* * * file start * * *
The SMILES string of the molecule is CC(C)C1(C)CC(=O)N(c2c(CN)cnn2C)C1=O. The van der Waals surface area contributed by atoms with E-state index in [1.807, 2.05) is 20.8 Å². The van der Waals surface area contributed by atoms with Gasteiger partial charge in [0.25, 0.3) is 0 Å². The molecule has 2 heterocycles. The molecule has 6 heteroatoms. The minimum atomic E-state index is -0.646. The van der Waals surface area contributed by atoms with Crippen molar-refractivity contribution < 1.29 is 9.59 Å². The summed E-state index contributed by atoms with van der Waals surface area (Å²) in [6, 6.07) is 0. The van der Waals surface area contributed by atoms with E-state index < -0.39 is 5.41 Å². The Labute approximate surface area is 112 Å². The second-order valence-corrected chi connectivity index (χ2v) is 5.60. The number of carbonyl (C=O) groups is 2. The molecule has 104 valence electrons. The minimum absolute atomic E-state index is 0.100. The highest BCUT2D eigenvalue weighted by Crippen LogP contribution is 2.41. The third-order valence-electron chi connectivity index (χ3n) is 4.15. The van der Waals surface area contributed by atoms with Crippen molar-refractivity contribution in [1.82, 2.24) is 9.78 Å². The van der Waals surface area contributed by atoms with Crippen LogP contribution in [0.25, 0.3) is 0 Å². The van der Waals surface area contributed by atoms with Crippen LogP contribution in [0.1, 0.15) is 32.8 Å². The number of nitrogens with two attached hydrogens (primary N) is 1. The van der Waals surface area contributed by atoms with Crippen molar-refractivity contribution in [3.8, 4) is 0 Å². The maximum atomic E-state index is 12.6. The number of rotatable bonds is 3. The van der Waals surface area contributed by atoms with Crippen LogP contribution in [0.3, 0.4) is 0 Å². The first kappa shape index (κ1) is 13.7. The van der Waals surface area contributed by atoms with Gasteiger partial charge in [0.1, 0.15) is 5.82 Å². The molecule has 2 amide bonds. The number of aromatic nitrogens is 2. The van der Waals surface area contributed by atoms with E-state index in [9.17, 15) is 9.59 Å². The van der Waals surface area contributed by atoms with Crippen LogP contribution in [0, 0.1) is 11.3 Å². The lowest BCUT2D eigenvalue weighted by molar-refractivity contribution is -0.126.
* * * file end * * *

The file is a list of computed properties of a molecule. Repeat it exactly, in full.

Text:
The SMILES string of the molecule is CC(C)C1(C)CC(=O)N(c2c(CN)cnn2C)C1=O. The van der Waals surface area contributed by atoms with E-state index in [1.807, 2.05) is 20.8 Å². The van der Waals surface area contributed by atoms with Gasteiger partial charge in [0.25, 0.3) is 0 Å². The molecule has 2 heterocycles. The molecule has 6 heteroatoms. The minimum atomic E-state index is -0.646. The van der Waals surface area contributed by atoms with Crippen molar-refractivity contribution < 1.29 is 9.59 Å². The summed E-state index contributed by atoms with van der Waals surface area (Å²) in [6, 6.07) is 0. The van der Waals surface area contributed by atoms with E-state index < -0.39 is 5.41 Å². The Labute approximate surface area is 112 Å². The second-order valence-corrected chi connectivity index (χ2v) is 5.60. The number of carbonyl (C=O) groups is 2. The molecule has 104 valence electrons. The minimum absolute atomic E-state index is 0.100. The highest BCUT2D eigenvalue weighted by Crippen LogP contribution is 2.41. The third-order valence-electron chi connectivity index (χ3n) is 4.15. The van der Waals surface area contributed by atoms with Crippen molar-refractivity contribution in [1.82, 2.24) is 9.78 Å². The van der Waals surface area contributed by atoms with Crippen LogP contribution in [0.25, 0.3) is 0 Å². The van der Waals surface area contributed by atoms with Crippen LogP contribution in [0.1, 0.15) is 32.8 Å². The number of nitrogens with two attached hydrogens (primary N) is 1. The van der Waals surface area contributed by atoms with Crippen molar-refractivity contribution in [3.8, 4) is 0 Å². The maximum atomic E-state index is 12.6. The number of rotatable bonds is 3. The van der Waals surface area contributed by atoms with Crippen LogP contribution in [0.3, 0.4) is 0 Å². The first kappa shape index (κ1) is 13.7. The van der Waals surface area contributed by atoms with Gasteiger partial charge in [0.1, 0.15) is 5.82 Å². The molecule has 2 amide bonds. The number of aromatic nitrogens is 2. The van der Waals surface area contributed by atoms with E-state index in [9.17, 15) is 9.59 Å². The van der Waals surface area contributed by atoms with Crippen LogP contribution in [0, 0.1) is 11.3 Å². The lowest BCUT2D eigenvalue weighted by molar-refractivity contribution is -0.126.